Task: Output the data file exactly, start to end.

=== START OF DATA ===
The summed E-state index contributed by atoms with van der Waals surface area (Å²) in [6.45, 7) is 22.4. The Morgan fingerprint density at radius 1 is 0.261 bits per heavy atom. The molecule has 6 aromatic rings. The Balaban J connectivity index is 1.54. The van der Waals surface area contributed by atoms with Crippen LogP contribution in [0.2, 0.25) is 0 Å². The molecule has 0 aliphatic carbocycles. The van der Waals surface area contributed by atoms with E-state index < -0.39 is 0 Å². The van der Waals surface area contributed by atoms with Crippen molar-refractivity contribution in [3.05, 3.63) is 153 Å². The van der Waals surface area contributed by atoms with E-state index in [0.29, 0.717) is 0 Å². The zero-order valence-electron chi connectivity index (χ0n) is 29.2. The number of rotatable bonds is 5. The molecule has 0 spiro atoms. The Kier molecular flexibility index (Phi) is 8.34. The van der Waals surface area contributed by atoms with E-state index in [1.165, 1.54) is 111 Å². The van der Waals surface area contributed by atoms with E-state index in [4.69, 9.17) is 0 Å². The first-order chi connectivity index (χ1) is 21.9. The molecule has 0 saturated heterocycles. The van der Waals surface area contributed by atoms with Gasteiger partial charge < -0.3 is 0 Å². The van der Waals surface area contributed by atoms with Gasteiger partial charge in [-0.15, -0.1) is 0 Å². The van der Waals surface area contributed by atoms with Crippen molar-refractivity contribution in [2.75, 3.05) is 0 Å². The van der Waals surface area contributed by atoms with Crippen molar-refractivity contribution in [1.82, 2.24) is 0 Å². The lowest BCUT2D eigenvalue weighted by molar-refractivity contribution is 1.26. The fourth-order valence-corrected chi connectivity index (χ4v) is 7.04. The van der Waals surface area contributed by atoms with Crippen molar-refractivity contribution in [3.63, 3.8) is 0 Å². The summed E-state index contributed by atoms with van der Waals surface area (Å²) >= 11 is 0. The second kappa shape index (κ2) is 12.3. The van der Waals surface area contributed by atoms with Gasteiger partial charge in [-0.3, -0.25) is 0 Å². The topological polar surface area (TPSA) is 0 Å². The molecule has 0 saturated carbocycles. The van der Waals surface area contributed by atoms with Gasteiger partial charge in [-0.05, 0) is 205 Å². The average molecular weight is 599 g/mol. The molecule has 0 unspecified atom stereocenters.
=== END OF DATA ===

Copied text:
The summed E-state index contributed by atoms with van der Waals surface area (Å²) in [6.45, 7) is 22.4. The Morgan fingerprint density at radius 1 is 0.261 bits per heavy atom. The molecule has 6 aromatic rings. The Balaban J connectivity index is 1.54. The van der Waals surface area contributed by atoms with Crippen LogP contribution in [0.2, 0.25) is 0 Å². The molecule has 0 aliphatic carbocycles. The van der Waals surface area contributed by atoms with E-state index < -0.39 is 0 Å². The van der Waals surface area contributed by atoms with Crippen molar-refractivity contribution in [3.05, 3.63) is 153 Å². The van der Waals surface area contributed by atoms with E-state index in [0.29, 0.717) is 0 Å². The zero-order valence-electron chi connectivity index (χ0n) is 29.2. The number of rotatable bonds is 5. The molecule has 0 spiro atoms. The Kier molecular flexibility index (Phi) is 8.34. The van der Waals surface area contributed by atoms with E-state index in [1.165, 1.54) is 111 Å². The van der Waals surface area contributed by atoms with E-state index in [4.69, 9.17) is 0 Å². The first-order chi connectivity index (χ1) is 21.9. The molecule has 0 saturated heterocycles. The van der Waals surface area contributed by atoms with Gasteiger partial charge < -0.3 is 0 Å². The van der Waals surface area contributed by atoms with Gasteiger partial charge in [-0.15, -0.1) is 0 Å². The van der Waals surface area contributed by atoms with Crippen molar-refractivity contribution in [2.75, 3.05) is 0 Å². The van der Waals surface area contributed by atoms with Crippen molar-refractivity contribution in [1.82, 2.24) is 0 Å². The lowest BCUT2D eigenvalue weighted by molar-refractivity contribution is 1.26. The fourth-order valence-corrected chi connectivity index (χ4v) is 7.04. The van der Waals surface area contributed by atoms with Crippen molar-refractivity contribution in [3.63, 3.8) is 0 Å². The summed E-state index contributed by atoms with van der Waals surface area (Å²) >= 11 is 0. The second kappa shape index (κ2) is 12.3. The van der Waals surface area contributed by atoms with Gasteiger partial charge in [-0.3, -0.25) is 0 Å². The topological polar surface area (TPSA) is 0 Å². The molecule has 0 saturated carbocycles. The van der Waals surface area contributed by atoms with Gasteiger partial charge in [-0.05, 0) is 205 Å². The average molecular weight is 599 g/mol. The molecule has 0 unspecified atom stereocenters.